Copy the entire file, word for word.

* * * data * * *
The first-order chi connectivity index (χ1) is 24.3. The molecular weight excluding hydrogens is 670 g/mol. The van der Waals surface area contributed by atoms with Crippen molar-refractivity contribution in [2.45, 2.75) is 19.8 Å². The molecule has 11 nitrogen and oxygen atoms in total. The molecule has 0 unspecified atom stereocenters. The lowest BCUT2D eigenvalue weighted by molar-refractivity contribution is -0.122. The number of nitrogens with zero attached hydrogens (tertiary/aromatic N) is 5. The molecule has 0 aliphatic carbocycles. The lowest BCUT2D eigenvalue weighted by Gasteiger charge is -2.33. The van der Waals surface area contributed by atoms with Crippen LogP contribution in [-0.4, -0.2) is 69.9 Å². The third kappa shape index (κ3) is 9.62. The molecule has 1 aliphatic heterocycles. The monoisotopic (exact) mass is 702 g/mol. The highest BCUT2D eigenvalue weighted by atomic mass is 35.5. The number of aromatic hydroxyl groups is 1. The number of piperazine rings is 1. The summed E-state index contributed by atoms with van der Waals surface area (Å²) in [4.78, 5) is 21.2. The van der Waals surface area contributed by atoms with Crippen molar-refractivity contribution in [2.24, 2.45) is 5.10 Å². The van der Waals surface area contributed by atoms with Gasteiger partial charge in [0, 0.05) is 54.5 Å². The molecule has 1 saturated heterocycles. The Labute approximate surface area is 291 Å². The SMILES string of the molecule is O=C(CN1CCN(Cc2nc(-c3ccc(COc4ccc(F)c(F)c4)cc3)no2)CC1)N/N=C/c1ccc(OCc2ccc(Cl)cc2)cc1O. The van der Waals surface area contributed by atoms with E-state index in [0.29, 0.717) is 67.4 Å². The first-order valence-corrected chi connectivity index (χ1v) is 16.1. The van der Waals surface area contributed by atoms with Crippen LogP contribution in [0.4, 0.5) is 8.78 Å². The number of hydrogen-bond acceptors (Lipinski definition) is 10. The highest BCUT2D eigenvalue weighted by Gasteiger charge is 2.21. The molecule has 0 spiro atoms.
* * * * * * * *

The first-order chi connectivity index (χ1) is 24.3. The molecular weight excluding hydrogens is 670 g/mol. The van der Waals surface area contributed by atoms with Crippen molar-refractivity contribution in [2.45, 2.75) is 19.8 Å². The molecule has 11 nitrogen and oxygen atoms in total. The molecule has 0 unspecified atom stereocenters. The lowest BCUT2D eigenvalue weighted by molar-refractivity contribution is -0.122. The number of nitrogens with zero attached hydrogens (tertiary/aromatic N) is 5. The molecule has 0 aliphatic carbocycles. The lowest BCUT2D eigenvalue weighted by Gasteiger charge is -2.33. The van der Waals surface area contributed by atoms with Crippen LogP contribution in [-0.4, -0.2) is 69.9 Å². The third kappa shape index (κ3) is 9.62. The molecule has 1 aliphatic heterocycles. The monoisotopic (exact) mass is 702 g/mol. The highest BCUT2D eigenvalue weighted by atomic mass is 35.5. The number of aromatic hydroxyl groups is 1. The number of piperazine rings is 1. The summed E-state index contributed by atoms with van der Waals surface area (Å²) in [4.78, 5) is 21.2. The van der Waals surface area contributed by atoms with Crippen molar-refractivity contribution in [2.24, 2.45) is 5.10 Å². The van der Waals surface area contributed by atoms with Gasteiger partial charge in [0, 0.05) is 54.5 Å². The molecule has 1 saturated heterocycles. The Labute approximate surface area is 291 Å². The SMILES string of the molecule is O=C(CN1CCN(Cc2nc(-c3ccc(COc4ccc(F)c(F)c4)cc3)no2)CC1)N/N=C/c1ccc(OCc2ccc(Cl)cc2)cc1O. The van der Waals surface area contributed by atoms with E-state index in [0.29, 0.717) is 67.4 Å². The first-order valence-corrected chi connectivity index (χ1v) is 16.1. The van der Waals surface area contributed by atoms with Crippen LogP contribution in [0.4, 0.5) is 8.78 Å². The number of hydrogen-bond acceptors (Lipinski definition) is 10. The highest BCUT2D eigenvalue weighted by Gasteiger charge is 2.21. The molecule has 0 spiro atoms.